This style mismatches a rapidly changing society which values choice and innovation. Rebellion often results from strict punishment. Children raised to follow the “expert” easily copy anyone including undesirable peers.

3. Uninvolved or Indifferent Parenting

An indifferent parent may not show much interest in the child’s needs. They believe that their job is to provide the necessities (food and shelter) but there is little or no emotional input.

Example: Your 4-year old does NOT want to take a bath. She is busy with her toys and knows the routine - bath and then bed. She is moving toward a tantrum.The neglectful parent might let the issue go - and would probably have a pretty dirty - 4-year-old!
Are you uninvolved parent?
Uninvolved parenting styles rank lowest across all life domains. These children tend to lack self-control, have low self-esteem and are less competent than their peers.

We highly recommend reading:
Active Parenting - Parenting of the 21st Century
5 Building Blocks of Active Parenting

4. Authoritative Parenting

Like authoritarian parents, those with an authoritative parenting style establish rules and guidelines that their children are expected to follow. The difference is in the area of psychological control. Parents have a lot of behaviour control, but there is no psychological control. They do not use methods of emotional blackmail, withdrawal of love, bringing in feelings of guilt or other negative tactics with their children.

This parenting style is more democratic. Clarifying issues, parents give reasons for limits. When children fail to meet the expectations, these parents are more nurturing and forgiving rather than punishing. Their disciplinary methods are supportive rather than punitive. Learning to take responsibility is a high priority. Children are given lots of practice in making choices and guided to see the consequences of those choices.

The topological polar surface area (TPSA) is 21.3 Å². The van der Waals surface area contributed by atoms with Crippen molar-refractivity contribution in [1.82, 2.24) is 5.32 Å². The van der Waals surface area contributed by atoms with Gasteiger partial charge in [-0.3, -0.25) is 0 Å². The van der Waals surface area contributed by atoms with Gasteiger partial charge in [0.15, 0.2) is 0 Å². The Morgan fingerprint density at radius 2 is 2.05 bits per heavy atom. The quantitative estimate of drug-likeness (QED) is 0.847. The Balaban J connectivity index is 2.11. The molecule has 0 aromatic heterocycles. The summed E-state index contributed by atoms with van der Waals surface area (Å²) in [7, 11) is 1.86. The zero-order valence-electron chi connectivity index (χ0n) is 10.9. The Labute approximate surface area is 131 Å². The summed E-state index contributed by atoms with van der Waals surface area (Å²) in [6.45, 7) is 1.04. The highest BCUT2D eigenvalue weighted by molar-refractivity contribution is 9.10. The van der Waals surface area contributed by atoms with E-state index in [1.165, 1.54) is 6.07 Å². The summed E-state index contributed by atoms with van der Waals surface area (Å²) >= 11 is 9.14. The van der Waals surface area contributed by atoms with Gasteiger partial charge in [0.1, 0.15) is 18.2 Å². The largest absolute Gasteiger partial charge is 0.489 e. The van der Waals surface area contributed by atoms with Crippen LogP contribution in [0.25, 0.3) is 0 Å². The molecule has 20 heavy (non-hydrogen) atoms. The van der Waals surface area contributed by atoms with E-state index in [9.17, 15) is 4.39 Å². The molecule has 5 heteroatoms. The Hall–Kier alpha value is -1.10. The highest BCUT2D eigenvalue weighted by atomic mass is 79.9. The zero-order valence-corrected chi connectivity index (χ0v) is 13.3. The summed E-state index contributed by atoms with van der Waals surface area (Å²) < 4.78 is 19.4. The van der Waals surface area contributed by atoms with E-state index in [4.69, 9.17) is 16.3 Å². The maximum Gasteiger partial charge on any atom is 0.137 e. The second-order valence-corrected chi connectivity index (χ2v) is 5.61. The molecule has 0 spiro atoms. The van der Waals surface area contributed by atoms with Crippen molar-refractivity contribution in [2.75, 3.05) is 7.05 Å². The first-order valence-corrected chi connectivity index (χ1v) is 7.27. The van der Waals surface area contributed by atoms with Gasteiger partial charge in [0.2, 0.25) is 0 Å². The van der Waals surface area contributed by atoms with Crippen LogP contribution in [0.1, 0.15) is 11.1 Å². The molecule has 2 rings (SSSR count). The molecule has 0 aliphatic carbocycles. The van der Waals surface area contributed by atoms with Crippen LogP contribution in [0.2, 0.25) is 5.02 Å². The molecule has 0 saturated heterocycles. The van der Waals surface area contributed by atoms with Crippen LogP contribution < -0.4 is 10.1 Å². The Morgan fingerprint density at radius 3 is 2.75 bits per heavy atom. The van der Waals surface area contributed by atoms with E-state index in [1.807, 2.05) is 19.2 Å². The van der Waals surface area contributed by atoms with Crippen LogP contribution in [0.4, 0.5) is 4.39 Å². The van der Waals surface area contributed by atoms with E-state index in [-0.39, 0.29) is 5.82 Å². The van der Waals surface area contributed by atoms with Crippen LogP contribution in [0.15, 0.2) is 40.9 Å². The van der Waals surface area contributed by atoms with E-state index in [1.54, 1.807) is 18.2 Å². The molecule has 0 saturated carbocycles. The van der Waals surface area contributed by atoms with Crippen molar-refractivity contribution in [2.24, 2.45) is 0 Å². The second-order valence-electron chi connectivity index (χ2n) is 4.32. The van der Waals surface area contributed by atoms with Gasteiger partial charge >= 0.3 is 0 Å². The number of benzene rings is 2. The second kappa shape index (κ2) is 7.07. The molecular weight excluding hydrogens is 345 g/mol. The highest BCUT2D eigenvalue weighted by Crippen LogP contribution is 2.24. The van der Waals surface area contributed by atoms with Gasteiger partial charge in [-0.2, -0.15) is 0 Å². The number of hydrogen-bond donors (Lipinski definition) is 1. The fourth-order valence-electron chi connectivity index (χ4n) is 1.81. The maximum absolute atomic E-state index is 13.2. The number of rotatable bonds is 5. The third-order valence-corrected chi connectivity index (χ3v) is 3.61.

Out-of control children have “cool-off” time, not punishment.

Example: Your 4-year old does NOT want to take a bath. She is busy with her toys and knows the routine - bath and then bed. She is moving toward a tantrum.The authoritative parent might discuss the problem and come up with a solution acceptable to both parent and child - an incentive such as a bubble bath, cookies and milk after the bath, or reading a story during the bath.

Are you authoritative parent?
Authoritative parenting is the best for today’s fast-changing information age where choice is constant and there is no longer just one “right” way. Children raised by this style learn to accept responsibility, make wiser choices, cope with change, and are better equipped to succeed in a work-force which relies on cooperative problem-solving.

Which Is Your Style?
We highly recommend reading:
Teaching Your Child Active Listening Skills
Maybe you are somewhere in between. Think about what you want your children to learn. Ask yourself these questions: Can your teen talk and negotiate with you? Can your children make decisions and make choices for themselves? Or because you are the parent, do your children have no say in things?

Can I change?
It's a parent responsibility to prepare their children to survive in this world without them. If your parenting style has been too strict or too passive, inconsistent or abusive you should try to change. You have habits and attitudes that are hard to break. Your children are used to the way that things have been. They are likely to resist change. But it can be done and it is worth the effort to build a better relationship. 


* The PRINCESS Bitchface Syndrome by Michael Carr-Gregg

* Parenting Styles, by Kendra Cherry, About.com Guide
* Do you know your parenting style? by Marie-Helen Goyetche
* Understanding the Reasons: Parenting Styles by Strong Bonds Jesuit Social Services
* Effective Parenting Styles. Why Yesterday’s Models Won’t Work Today, http://www.kidsource.com/better.world.press/parenting.html

* GUIDELINES FOR AUTHORIATIVE PARENTING : http://www.thesuccessfulparent.com/parenting-styles/assessing-your-parenting-styles